I’m at a bit of loss on how to proceed this week. You see for the last two reviews I’ve been riffing off the theme of the ghastly places I’ve visited, which has done a good turn for my meagre writing abilities. My righteous indignation at Milton Keynes in particular got the creative juices bubbling nicely, and I found that each word proffered itself to me with an ease that would make many a superior writer cry out in envy. No doubt my reading public is settling down at this very moment to this blog, thinking to themselves ‘Ah we’re in for a treat here, let’s see how St Nick skewers the latest locale’. Alas I am unable to oblige.
You see this week I was in York. York is one of England’s great cities, and I say that as a patriot, fully aware of all of England’s resplendent glories (and also its perishing defects). The Minster is architecturally stunning, the shops are full of quality, the station is impressive, and as I hope to convey to you in part, many of the eateries are bloody good too. One particular restaurant was suggested by my good pal, and proprietor of this blog, Cedric. Its name was Rustique.
I have become a zealot for Rustique. Facing out towards Castlegate, its street front is unassuming but what lies within is anything but. The food was superb, the atmosphere just right, and the alcohol flowing as it should. I went there with my dear parents, but the place is just within the budget for the student diner (depending on the student) and one may dine there even if the Paterfamilias is not forking out the necessary funds. To start I had the moule marinieres a la creme which I thoroughly enjoyed. For my main course I opted for the Steak Frites. Jolly excellent I must say. The frites were a particular highlight. They were thin, crispy and went delightfully well with the steak.
The judicious thinness of the chips reminds of something. It is never my desire to disrespect the auspicious proprietor of this blog, but try as I might I cannot stop myself at times from taking a few jabs at the sterling chap, worthy as he is, and I feel just such a moment has arisen. You see, although there is no doubt that Cedric is one of nature’s great suggestors, he is on occasion known to hold some rather unsound opinions. Whether it is through some taint of his upbringing, or perhaps the jejune concoction of Macedonian and Albanian that runs through his veins, I am not sure, but whatever the reason maybe, he doesn’t half have some strange ideas. One silly notion he is got in his head is that baths are immoral. The other is that chips should be chunky.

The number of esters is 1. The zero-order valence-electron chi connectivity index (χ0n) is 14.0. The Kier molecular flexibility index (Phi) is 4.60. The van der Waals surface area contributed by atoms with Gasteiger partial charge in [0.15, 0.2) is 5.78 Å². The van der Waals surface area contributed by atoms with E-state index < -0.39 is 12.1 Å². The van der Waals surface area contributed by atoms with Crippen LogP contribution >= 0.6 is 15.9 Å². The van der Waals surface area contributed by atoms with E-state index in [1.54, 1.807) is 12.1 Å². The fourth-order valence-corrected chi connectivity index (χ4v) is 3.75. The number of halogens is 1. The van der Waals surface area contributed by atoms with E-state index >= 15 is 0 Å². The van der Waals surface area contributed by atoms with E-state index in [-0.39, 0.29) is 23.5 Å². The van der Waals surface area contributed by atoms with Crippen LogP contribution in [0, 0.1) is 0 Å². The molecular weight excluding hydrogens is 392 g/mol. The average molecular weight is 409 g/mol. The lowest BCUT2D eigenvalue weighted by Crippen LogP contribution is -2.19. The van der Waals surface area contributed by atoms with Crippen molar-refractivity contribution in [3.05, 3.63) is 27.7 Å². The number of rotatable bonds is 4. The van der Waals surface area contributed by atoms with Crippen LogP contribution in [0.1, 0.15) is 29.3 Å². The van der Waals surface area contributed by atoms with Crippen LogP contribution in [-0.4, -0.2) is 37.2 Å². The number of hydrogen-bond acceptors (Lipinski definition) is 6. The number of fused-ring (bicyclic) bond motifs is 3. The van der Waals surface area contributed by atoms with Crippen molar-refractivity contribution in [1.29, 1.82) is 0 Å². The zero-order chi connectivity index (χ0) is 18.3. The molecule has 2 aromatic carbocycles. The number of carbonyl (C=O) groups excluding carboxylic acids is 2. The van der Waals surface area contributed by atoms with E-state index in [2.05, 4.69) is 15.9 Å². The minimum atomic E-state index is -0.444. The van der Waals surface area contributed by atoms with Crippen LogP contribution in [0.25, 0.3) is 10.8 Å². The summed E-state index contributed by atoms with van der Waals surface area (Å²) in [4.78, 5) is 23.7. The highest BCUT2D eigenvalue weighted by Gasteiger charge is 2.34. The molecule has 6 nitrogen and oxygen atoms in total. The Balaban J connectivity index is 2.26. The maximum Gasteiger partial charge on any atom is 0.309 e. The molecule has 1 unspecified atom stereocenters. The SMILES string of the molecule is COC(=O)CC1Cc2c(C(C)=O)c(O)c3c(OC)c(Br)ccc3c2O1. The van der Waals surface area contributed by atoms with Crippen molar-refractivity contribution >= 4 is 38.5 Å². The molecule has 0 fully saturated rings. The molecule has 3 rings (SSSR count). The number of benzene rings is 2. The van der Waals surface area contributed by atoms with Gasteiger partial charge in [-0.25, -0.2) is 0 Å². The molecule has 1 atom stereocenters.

Now, I’m sure, dear reader you like me, are still reeling from the shock of this revelation, but if I might suggest one way you might re-cleanse your soul, is by visiting the grand city of York and tasting the frites at Rustique. Rest assured they are thin, as nature and nature’s god has commanded. Everything else about the place is superb, this is the very best restaurant I have had the pleasure to review so far on this blog, and another brilliant suggestion by Cedric.
Do not go to Milton Keynes. As far as you can steer clear. Avoid it with all the tenacity and ingenuity you have at your disposable. But if you find it impossible to avoid a visit to this dreadful drive-through city, you can do no better than to lunch at the charming Bogota Coffee Company.
The other week I found myself stuck in this monstrous made-up metropole and I will not shy away from confiding in you that it had a significant and deleterious effect on my soul. I am still undecided which Keynes I despise more, John Maynard or Milton. But my distaste for deficit spending and central banks aside, I can assure you that entering the realm of M.K. was like staring upon the vast, bleak, godless face of the modern world without respite.
As such, I was in need of a good buckaroo. Cedric, the chap to turn in these situations, was happy to suggest an excellent establishment for such purposes: the Bogota Coffee Company. Bogota, as you well know dear reader, is the capital of Colombia, but much to my surprise there was a distinct lack of cocaine. In actual fact what I found was a charming café, with friendly staff and free wifi.
I ordered a pot of tea and a pastrami, mustard and cheese sandwich. I feel that Cedric probably expects me at this point to discuss the food in greater detail. Unfortunately, I believe I am constitutionally incapable of describing food. Of course, you would think this was a prerequisite for a food reviewer, and no doubt you would be right. But having tasted the food, digested it, and followed the usual concluding procedures, I find myself unable to apply adequate adjectives to the experience. All I can say is that it was very nice. The milk came in a small glass replicating old-fashioned milk bottles, which was a pleasant surprise.
I suppose every putrefying place must have its saving grace. No doubt within the bustling and heaving streets of decadent Babylon there was a Bogota café. A piece of calm in a world fleeing internal repose.
Fate is an interesting thing. At times we cannot avoid its indomitable sway. Resistance in these circumstances is totally futile. One must simply accept the overwhelming forces of destiny. AMOR FATI.